6. What are the biggest challenges facing Ticketer customers today?

One of the biggest problems for our customers is that public transport operators are being challenged more than ever before. Not only do they have to maintain service levels despite reductions in local authority funding, but they are also dealing with ever growing congestion, and increased competition from transport alternatives like Uber. For them, it’s how to make the bus the best choice for the passenger.

7. How does Ticketer respond to these challenges?

At the simplest level, we consider the end user first –  we look at ways we can incentivise the passenger to use the bus. Our app, ZipTrip, is a good example of that. Give the passenger information on where the bus is in real-time, and they are more likely to catch the next bus (or in my case, stay in the bar for ‘just one more’ because I know the bus is 20 minutes away!). We’ve also introduced personalised ticketing coupons because passengers might be more incentivised to use the bus if they are going to get 50p off a cup of coffee when they get into town.

8. And how can Ticketer help the operators?

We’ve developed our technology so that operators can create the best experience possible for passengers, as well as giving them everything they need to do their job effectively. A great example of this is our Schedule Adherence feature. We didn’t just stop at reporting to the back office how the bus was running, we also gave that information to the driver through the ETM, so they can see how late – or early – they are against the timetable. It’s had an amazing effect of reducing early running for those operators who have adopted that feature.

9. With all of these challenges and innovations, do you think bus services will remain the same?

I think there will always be a place for buses – they are essential for local travel in lots of communities, but there’s an opportunity for a new mode of service. We’re interested in how the merging of Demand Responsive Transport (DRT) with more traditional forms of bus services could work. We know that as belts tighten, there will be routes at risk of reduced service, and yet these services are still central to communities who will be forced otherwise to find an alternative mode of transport. If we can move away from an infrequent schedule and move towards a dynamic and responsive model, it will open up a whole new world of opportunities for bus operators and passengers. Of course, this won’t be possible without technology and this is where we come in.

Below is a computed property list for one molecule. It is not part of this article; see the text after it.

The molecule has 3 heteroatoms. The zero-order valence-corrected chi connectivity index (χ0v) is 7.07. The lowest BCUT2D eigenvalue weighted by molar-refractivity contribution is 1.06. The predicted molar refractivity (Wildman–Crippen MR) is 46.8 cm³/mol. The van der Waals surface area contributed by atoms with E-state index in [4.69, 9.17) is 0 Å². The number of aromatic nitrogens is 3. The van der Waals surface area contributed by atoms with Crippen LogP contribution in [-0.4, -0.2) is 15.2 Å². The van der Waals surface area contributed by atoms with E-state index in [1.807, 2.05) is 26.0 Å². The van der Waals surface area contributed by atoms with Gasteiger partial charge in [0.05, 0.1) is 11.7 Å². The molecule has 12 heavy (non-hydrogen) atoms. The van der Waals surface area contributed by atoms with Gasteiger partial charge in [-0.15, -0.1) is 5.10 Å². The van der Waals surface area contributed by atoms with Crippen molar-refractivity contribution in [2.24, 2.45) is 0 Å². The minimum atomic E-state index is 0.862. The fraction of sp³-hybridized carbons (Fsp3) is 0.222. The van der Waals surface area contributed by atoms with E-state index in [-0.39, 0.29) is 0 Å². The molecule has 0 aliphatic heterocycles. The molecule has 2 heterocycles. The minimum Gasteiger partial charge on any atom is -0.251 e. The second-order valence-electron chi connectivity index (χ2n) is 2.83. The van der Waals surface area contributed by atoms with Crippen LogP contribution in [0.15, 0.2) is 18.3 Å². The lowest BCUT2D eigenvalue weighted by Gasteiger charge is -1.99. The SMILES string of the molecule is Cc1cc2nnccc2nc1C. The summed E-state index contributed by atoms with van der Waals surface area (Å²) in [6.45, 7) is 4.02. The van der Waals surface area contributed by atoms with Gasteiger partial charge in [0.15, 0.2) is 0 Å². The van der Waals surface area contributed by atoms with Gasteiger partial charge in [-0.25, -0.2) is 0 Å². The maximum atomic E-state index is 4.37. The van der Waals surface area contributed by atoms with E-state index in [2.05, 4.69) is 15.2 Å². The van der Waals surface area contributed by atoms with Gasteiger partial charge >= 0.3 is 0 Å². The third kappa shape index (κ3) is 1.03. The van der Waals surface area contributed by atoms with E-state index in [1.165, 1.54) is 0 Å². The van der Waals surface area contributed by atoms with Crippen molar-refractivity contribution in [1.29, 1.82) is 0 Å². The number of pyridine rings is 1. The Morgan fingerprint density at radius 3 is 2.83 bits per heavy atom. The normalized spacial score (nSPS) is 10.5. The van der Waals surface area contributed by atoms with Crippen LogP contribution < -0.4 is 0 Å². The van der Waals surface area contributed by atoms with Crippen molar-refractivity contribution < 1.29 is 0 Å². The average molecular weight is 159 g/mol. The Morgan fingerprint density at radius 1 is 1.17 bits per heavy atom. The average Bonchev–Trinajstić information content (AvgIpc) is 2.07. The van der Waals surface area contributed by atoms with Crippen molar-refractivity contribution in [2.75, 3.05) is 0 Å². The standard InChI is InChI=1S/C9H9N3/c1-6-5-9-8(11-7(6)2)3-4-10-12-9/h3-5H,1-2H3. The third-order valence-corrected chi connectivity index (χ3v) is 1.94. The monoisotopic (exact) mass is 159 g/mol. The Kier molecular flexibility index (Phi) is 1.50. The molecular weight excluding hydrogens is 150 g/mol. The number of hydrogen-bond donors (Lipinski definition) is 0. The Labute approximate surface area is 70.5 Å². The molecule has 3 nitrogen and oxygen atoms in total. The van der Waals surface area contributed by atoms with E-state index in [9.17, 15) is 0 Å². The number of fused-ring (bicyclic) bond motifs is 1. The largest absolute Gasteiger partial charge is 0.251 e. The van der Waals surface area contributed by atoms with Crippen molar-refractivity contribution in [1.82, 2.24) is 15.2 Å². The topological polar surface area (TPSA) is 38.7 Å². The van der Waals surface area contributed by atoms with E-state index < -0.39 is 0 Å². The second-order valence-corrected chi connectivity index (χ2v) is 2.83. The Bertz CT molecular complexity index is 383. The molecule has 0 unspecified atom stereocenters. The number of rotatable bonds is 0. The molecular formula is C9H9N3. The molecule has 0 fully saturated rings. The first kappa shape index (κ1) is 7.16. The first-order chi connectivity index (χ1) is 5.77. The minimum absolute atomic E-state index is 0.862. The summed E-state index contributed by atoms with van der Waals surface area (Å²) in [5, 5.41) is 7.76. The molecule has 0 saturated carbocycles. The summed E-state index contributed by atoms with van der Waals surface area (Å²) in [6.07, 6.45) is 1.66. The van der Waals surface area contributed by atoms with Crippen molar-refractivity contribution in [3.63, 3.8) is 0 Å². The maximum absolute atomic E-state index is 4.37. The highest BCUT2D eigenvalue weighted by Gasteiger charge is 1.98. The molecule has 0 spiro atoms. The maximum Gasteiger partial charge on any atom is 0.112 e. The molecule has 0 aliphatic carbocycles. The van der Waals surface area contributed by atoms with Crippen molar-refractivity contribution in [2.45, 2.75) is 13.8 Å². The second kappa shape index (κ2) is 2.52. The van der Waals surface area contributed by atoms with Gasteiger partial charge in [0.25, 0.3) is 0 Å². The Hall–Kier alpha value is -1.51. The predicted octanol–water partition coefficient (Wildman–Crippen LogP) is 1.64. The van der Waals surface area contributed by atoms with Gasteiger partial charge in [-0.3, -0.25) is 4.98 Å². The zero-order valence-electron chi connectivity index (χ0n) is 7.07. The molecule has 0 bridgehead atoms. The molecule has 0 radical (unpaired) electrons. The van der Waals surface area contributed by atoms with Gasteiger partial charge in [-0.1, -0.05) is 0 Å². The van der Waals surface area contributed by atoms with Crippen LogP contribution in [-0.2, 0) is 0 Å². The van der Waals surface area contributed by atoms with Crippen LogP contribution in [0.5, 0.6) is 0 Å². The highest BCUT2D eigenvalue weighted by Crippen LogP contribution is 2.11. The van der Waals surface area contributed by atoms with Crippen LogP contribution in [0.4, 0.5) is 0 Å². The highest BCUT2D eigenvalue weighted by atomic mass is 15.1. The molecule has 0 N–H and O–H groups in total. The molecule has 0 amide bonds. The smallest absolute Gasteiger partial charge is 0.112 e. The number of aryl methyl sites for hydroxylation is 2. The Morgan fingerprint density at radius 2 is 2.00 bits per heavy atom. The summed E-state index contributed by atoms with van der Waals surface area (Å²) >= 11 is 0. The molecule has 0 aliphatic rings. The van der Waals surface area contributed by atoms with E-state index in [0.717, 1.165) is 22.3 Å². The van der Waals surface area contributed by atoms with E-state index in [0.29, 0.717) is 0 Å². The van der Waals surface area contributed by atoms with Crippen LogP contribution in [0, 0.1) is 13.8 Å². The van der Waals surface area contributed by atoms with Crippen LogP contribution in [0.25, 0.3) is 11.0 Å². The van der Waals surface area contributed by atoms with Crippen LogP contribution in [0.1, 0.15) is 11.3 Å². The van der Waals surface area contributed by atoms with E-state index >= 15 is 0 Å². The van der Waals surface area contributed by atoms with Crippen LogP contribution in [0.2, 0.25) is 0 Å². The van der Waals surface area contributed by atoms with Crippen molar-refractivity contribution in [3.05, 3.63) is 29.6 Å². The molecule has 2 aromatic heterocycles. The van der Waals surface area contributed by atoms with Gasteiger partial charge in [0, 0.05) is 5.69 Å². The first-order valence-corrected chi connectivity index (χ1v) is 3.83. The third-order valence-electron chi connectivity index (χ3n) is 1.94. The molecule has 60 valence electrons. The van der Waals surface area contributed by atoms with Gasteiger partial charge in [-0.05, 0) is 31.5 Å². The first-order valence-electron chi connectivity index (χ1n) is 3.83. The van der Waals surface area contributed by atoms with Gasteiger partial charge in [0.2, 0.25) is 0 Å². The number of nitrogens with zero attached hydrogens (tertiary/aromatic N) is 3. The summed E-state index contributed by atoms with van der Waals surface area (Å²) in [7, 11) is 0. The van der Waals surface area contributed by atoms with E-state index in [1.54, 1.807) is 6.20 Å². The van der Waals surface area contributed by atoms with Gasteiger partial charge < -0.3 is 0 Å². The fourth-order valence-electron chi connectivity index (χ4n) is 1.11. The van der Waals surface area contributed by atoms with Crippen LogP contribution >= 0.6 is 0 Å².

10. Time for the big one. What can we expect from ticketing, and Ticketer, next?

We’re always brainstorming ideas on where to take Ticketer next. We designed our solution so we’ve had the added advantage of being able to take the platform in the direction we see fit. That’s because our platform solution is much more than just an ETM management system, it’s increasingly being used by operators to manage their fleet. We’ve already seen success with our tracking, driver messaging and Scheduled Adherence features, and we have even more ideas coming.

When it comes to ticketing, account-based ticketing will increase in popularity in the short term, but we can support that now, so we’re looking beyond that. At the moment, we’re looking at the wave of ‘frictionless ticketing’ methods that are being considered in the industry and how we can build on that. As they say, watch this space…

Jason is just one of the brilliant people behind Ticketer, who support our customers every day to make things better. If you’re interested in joining the team, you can see what roles we have available.